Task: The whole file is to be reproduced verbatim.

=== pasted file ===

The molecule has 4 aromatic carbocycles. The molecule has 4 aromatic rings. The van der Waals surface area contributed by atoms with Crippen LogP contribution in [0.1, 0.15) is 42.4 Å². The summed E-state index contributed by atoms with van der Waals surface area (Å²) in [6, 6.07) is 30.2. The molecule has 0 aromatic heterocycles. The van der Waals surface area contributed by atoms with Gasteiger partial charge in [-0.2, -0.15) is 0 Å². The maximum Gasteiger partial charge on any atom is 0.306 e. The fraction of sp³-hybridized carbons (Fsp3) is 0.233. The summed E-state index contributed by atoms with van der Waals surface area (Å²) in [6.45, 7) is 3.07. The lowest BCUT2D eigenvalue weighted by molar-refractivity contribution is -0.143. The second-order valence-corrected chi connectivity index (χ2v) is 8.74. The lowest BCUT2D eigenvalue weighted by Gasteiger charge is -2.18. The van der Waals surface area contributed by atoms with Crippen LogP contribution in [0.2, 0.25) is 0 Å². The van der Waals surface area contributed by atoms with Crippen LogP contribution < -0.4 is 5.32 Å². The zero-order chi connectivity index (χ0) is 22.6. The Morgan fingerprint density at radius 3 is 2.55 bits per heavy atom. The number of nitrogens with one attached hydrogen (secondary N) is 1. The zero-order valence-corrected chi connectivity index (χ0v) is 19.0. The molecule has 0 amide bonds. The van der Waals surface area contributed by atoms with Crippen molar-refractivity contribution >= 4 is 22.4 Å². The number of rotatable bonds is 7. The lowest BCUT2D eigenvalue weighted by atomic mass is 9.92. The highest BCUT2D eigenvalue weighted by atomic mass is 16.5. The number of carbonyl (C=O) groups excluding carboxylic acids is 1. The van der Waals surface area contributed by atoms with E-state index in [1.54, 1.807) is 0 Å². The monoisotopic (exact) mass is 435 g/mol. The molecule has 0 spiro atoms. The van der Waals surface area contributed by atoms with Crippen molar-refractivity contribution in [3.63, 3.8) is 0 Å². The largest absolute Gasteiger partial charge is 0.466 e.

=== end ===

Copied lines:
The molecule has 4 aromatic carbocycles. The molecule has 4 aromatic rings. The van der Waals surface area contributed by atoms with Crippen LogP contribution in [0.1, 0.15) is 42.4 Å². The summed E-state index contributed by atoms with van der Waals surface area (Å²) in [6, 6.07) is 30.2. The molecule has 0 aromatic heterocycles. The van der Waals surface area contributed by atoms with Gasteiger partial charge in [-0.2, -0.15) is 0 Å². The maximum Gasteiger partial charge on any atom is 0.306 e. The fraction of sp³-hybridized carbons (Fsp3) is 0.233. The summed E-state index contributed by atoms with van der Waals surface area (Å²) in [6.45, 7) is 3.07. The lowest BCUT2D eigenvalue weighted by molar-refractivity contribution is -0.143. The second-order valence-corrected chi connectivity index (χ2v) is 8.74. The lowest BCUT2D eigenvalue weighted by Gasteiger charge is -2.18. The van der Waals surface area contributed by atoms with Crippen LogP contribution in [0.2, 0.25) is 0 Å². The van der Waals surface area contributed by atoms with Crippen LogP contribution < -0.4 is 5.32 Å². The zero-order chi connectivity index (χ0) is 22.6. The Morgan fingerprint density at radius 3 is 2.55 bits per heavy atom. The number of nitrogens with one attached hydrogen (secondary N) is 1. The zero-order valence-corrected chi connectivity index (χ0v) is 19.0. The molecule has 0 amide bonds. The van der Waals surface area contributed by atoms with Crippen molar-refractivity contribution >= 4 is 22.4 Å². The number of rotatable bonds is 7. The lowest BCUT2D eigenvalue weighted by atomic mass is 9.92. The highest BCUT2D eigenvalue weighted by atomic mass is 16.5. The number of carbonyl (C=O) groups excluding carboxylic acids is 1. The van der Waals surface area contributed by atoms with E-state index in [1.54, 1.807) is 0 Å². The monoisotopic (exact) mass is 435 g/mol. The molecule has 0 spiro atoms. The van der Waals surface area contributed by atoms with Crippen molar-refractivity contribution in [3.63, 3.8) is 0 Å². The largest absolute Gasteiger partial charge is 0.466 e.